The Unlearning of John Galliano, Netflix, Papa John's John Schnatter & ABC's Roseanne Barr - The N-Word + Disparaging Revelation- Trevor Noah, Sean Spicer and, James Gunn

Image: UW Daily


We are aware of why Netflix fired its head of communications 
Jonathan Friedland and why Papa Johns' John Schnatter resigned. We are also aware of Roseanne Barr's racist tweet about Valerie Jarrett. Very reminiscent of John Galliano's sacking from Dior following an antisemitic rant in 2011. Only this time, the N-Word, a common euphemism used to set people apart on the basis of their color/ race has reared its ugly head and seems like there are more revelations pouring, some current and some literally being dragged out of the proverbial closet: Trevor Noah and, Sean Spicer.. and, James Gunn's provocateur on rape and pedophilia.

I believe action speaks louder than words. While some people who make mistakes have the power to undo those mistakes by the subtle art of unlearning, most also don't use that power at all. It is a classic conundrum because we seldom condone 
substantively discriminatory behavior against disadvantaged groups or
behaviors that aren't conducive for inclusion - We condemn them instead because we feel forgiveness, where it's not welcomed, can rapidly normalize many isms! This is true to an extent.

But, when people apologize and feel bad for something they did and said because of a belief system that is deeply embedded in their core, yet they are willing to shake the ground and make room for improvement, it is definitely a big step towards absolution!

As a D&I coach, I don't believe in admonishing people who perpetuate intolerance or racism. It may seem like a sermon to some but in reality its highly meaningful: Hate the sin, not the sinner. I didn't say that! But I trust every word of this quote to be true!  I understand that many opinions are made after incessant reading and hearing about bigotry or misconstruing beliefs - cultural or religious and leaving it to one's own interpretation to convey those behaviors through the trajectory of fear, ignorance, and prejudice. These negative behaviors play up in all the isms: racism, nationalism, misogyny, homophobia, reactionary religion etc. basically biases are defined or described by these negative behaviours. Like he's very homophobic or she is racist etc. We attribute biases to behaviourial tendencies. And tendencies can be altered or manipulated, yes sometimes, for the good :)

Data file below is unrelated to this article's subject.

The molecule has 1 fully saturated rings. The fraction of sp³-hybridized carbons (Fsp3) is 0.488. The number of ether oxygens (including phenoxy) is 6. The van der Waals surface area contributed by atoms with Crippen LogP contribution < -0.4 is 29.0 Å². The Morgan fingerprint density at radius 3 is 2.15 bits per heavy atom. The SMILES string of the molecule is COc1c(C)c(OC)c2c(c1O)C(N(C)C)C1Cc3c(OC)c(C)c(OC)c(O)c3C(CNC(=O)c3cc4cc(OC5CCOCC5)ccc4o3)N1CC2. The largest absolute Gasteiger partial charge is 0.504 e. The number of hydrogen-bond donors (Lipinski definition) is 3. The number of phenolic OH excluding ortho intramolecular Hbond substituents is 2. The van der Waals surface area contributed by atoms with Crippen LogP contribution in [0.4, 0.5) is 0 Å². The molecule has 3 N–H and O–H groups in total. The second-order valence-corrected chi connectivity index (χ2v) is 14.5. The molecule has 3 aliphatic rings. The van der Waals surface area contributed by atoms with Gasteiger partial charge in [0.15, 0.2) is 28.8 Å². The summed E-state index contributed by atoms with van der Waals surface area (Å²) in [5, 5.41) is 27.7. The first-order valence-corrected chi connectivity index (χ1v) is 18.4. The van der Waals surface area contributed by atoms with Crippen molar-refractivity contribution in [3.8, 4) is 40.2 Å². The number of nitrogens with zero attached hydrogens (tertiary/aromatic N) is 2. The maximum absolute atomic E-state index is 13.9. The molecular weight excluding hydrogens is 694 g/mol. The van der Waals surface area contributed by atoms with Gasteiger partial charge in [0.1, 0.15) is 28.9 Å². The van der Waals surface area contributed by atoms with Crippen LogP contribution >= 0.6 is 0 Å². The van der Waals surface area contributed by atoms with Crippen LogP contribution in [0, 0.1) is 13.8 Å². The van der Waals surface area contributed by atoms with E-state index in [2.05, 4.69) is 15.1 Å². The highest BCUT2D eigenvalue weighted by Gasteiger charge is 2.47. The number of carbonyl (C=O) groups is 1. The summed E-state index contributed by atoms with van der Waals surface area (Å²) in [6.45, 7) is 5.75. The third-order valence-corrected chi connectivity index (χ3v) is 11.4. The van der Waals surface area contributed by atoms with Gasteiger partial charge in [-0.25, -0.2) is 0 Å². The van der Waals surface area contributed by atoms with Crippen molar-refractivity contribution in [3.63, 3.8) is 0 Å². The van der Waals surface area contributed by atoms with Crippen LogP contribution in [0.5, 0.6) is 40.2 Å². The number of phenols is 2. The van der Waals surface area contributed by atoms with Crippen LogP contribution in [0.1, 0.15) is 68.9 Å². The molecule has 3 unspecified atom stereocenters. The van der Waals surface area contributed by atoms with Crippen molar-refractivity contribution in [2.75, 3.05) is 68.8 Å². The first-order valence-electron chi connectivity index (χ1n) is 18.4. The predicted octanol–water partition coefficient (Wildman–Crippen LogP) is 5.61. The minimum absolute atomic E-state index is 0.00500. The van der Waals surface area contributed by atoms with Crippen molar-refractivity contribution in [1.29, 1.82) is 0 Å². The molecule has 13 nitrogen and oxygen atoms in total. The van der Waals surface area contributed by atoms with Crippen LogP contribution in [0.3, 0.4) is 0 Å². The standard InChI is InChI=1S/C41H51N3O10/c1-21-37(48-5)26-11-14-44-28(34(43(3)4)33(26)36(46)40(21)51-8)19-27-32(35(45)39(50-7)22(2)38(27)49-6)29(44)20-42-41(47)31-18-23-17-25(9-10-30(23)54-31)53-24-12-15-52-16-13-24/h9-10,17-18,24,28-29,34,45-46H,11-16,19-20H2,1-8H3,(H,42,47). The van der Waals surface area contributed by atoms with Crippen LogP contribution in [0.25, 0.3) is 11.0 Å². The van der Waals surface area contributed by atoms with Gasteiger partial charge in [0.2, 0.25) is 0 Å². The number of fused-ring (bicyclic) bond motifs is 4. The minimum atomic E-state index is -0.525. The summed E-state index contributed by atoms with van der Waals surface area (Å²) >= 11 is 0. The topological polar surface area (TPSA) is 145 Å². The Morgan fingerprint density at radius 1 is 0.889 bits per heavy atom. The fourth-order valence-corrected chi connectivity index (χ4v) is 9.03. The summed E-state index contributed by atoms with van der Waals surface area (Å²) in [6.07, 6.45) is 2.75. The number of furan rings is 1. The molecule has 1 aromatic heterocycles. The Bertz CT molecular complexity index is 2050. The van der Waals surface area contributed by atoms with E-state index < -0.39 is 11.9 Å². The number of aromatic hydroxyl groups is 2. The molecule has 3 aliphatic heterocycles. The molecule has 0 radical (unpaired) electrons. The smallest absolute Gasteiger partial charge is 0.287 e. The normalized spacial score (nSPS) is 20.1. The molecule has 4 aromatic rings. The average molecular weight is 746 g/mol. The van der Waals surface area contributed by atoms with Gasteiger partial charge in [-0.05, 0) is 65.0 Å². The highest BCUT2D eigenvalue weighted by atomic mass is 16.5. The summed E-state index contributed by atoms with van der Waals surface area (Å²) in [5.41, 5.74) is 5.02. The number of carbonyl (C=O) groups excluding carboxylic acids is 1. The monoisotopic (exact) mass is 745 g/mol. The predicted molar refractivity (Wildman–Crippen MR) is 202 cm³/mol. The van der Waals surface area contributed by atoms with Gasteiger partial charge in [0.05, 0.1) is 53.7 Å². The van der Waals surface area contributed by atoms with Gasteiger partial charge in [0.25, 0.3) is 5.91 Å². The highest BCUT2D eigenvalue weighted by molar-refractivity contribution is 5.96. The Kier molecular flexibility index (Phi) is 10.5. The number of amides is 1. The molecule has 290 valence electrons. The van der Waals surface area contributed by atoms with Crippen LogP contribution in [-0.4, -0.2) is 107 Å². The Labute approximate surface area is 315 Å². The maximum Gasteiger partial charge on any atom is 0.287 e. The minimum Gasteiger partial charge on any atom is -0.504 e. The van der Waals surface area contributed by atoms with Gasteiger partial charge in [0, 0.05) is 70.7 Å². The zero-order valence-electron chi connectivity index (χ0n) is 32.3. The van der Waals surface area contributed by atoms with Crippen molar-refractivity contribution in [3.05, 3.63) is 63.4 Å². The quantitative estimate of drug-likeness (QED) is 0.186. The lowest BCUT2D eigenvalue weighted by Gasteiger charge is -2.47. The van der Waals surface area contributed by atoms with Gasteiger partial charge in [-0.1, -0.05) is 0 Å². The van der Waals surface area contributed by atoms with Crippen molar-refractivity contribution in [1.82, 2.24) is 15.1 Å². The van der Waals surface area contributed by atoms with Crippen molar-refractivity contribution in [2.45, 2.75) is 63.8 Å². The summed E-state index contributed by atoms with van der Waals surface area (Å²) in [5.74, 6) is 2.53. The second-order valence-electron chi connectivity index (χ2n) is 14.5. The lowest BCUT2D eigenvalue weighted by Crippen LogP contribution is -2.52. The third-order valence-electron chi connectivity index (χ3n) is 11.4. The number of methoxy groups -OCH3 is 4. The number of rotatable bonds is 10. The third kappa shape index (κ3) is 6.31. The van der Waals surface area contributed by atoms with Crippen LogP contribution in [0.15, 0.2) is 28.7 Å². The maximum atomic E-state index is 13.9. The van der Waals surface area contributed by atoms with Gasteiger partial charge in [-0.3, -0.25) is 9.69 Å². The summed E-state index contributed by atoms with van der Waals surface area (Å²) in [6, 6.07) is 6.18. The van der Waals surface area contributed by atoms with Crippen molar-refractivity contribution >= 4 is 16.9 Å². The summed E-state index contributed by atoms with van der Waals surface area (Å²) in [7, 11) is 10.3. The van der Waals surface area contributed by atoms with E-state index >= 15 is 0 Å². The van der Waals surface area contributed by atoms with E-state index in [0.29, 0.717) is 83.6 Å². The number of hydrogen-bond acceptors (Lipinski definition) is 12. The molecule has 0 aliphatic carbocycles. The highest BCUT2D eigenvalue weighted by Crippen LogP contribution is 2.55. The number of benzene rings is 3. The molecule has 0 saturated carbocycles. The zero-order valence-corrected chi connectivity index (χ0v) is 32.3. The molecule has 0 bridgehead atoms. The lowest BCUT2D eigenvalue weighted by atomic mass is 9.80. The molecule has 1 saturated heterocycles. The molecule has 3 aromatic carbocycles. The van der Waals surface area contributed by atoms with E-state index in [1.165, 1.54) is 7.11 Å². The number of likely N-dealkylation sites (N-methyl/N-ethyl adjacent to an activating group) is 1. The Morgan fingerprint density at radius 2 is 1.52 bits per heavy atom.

That is why we have training and methodologies to deliver programs and help people become more accepting and inclusive. My work is about neither glorifying nor devaluing any belief system. It is about restoring faith in humanity and treating every human being with dignity by making them unlearn beliefs and make room for new and inclusive conversations seeing people as equal and not different. What we learn is something that can be unlearned with equal fervor. No belief system, bias or behaviour is the status quo. 

Biases can be eliminated altogether or amplified horribly. It largely depends on how biases are managed. What is our reaction to those biases? 

I believe some mistakes if acknowledged  are forgivable. While some should not be. There is a reason why companies like Netflix, Papa John's, and American Broadcasting Company do what they do when faced with a situation where they do not intend to minimalise and disenfranchise their diverse customers and put themselves in a greater disadvantage for perpetuating hatred from within their quarters or high ranks. 

There is also, always room for improvement. No one is perfect and no one can pretend to be politically correct all the time. The true essence of forgiveness is the obliteration of the ideology that punishment and abhorrence alone can change people. Punishment can backfire and may accentuate the underlying problem than resolving it. Because the perpetrator will refuse to unlearn a behaviour for being admonished or may believe punishment as a means to an end...even if that's not good, but just do it and get it over with, kind of a way! 

Thoughts? Most welcome. I would love to hear my readers' views. 
- Amit Anand

Comments